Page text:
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BrandonTO416

Toronto's beautiful east cliffs

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About 10 or so miles east of downtown lies the beautiful cliffs of Scarborough. Toronto isn't a flat city, but a heavily forested region in a beautiful part of southern Ontario.

You'd never know you are only a few miles from the center of a major world city. :)

Here ya go guys, these pics were taken in winter though.

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>>Toronto isn't a flat city<<

I find it amazing how many idiots on the internet think Toronto is flat. Toronto is one of the hilliest major cities in North America, with a 700 foot difference in elevation between it's highest and lowest points. That is a greater elevation variation than Vancouver and Seattle. It's probably a greater elevation variation than even San Francisco, but I'm not certain of that.

There are ravines nearly 400 feet deep less than 1/2 mile from neighborhoods of over 50,000 people per square mile.

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There are ravines nearly 400 feet deep less than 1/2 mile from neighborhoods of over 50,000 people per square mile.

Oh, c'mon! 50k people per square mile? I know Toronto is dense but isn't that number a little out there?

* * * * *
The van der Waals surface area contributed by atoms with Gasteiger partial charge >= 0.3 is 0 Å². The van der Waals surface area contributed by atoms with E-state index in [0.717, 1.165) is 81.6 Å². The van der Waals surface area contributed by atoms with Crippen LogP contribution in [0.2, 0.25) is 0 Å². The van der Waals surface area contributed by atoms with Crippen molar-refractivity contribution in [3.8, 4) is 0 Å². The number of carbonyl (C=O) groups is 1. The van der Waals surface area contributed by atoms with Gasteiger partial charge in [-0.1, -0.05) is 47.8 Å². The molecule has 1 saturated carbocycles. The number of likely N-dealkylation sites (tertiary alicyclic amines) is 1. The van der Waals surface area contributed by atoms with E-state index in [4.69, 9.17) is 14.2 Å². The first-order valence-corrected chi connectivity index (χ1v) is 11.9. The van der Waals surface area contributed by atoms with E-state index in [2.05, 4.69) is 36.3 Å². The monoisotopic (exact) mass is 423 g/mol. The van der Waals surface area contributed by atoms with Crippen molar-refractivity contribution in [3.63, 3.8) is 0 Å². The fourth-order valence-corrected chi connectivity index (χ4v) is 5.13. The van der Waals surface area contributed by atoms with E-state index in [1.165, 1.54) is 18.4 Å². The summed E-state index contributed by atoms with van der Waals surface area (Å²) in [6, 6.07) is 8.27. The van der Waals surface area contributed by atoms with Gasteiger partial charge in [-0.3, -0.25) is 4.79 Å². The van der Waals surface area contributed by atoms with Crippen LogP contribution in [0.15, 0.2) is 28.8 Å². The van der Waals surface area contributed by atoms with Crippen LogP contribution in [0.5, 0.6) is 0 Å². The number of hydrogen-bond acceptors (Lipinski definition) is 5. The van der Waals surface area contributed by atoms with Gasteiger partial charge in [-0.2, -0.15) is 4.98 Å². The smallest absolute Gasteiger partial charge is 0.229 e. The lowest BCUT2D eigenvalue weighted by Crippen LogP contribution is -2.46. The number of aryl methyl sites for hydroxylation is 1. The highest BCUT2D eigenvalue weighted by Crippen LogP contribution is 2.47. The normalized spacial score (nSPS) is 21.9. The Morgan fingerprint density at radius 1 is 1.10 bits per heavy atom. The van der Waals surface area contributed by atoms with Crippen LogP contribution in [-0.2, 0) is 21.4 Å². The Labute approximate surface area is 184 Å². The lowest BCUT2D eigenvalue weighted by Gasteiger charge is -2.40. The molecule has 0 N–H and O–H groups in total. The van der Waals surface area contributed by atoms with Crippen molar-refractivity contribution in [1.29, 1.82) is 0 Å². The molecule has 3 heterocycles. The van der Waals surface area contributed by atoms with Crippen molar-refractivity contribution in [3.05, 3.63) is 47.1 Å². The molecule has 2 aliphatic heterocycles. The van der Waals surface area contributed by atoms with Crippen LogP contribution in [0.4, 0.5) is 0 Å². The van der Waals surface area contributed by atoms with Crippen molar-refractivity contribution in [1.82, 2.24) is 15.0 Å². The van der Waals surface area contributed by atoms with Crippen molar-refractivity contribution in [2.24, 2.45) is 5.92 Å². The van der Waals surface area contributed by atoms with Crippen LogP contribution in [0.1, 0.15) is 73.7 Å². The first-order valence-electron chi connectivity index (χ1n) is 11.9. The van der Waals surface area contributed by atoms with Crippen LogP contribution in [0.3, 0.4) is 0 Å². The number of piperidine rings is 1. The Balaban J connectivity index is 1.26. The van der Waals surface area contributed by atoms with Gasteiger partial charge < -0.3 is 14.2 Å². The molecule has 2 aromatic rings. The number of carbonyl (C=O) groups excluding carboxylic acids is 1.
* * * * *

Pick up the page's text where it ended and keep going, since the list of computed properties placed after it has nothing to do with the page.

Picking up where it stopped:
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But, Toronto has these elevation changes within the city itself - its fair to say Atlanta's real hills are Stone Mountain out east of the city in the far east suburbs and then others like Kennesaw Mnt.

By comparison, the Don Valley is literally a mile or two east of downtown Toronto and has a beautiful scenic atmosphere of hills.

Toronto is definately gifted with a coastal great lakes location and hilly forested terrain to boot. I'd never been to the Scarborough cliffs until this visit - I always find something new to enjoy here. I've spent almost two weeks in Toronto this time around and can't get enough. :)

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I certainly won't argue that Atlanta does not have hills within the city, its rather irrelevant to the discussion really. I don't care to get into the details of various city topography because its such a sensitive topic.

I've driven around most of southwestern Ontario, Ohio, Southeast Michigan thanks to my travels in the past few years. Ontario is flat in the very southwest tip - but its quite a rolling hilly terrain from Hamilton and north. The drive to Barrie from Toronto is nothing but rolling hills and ravines for example. Ohio and Michigan are relatively flat, especially in the Detroit and Cleveland areas. Toronto is a bit different, and people mistake the topography of Toronto for other great lake cities like Cleveland when there is quite a difference north of the border.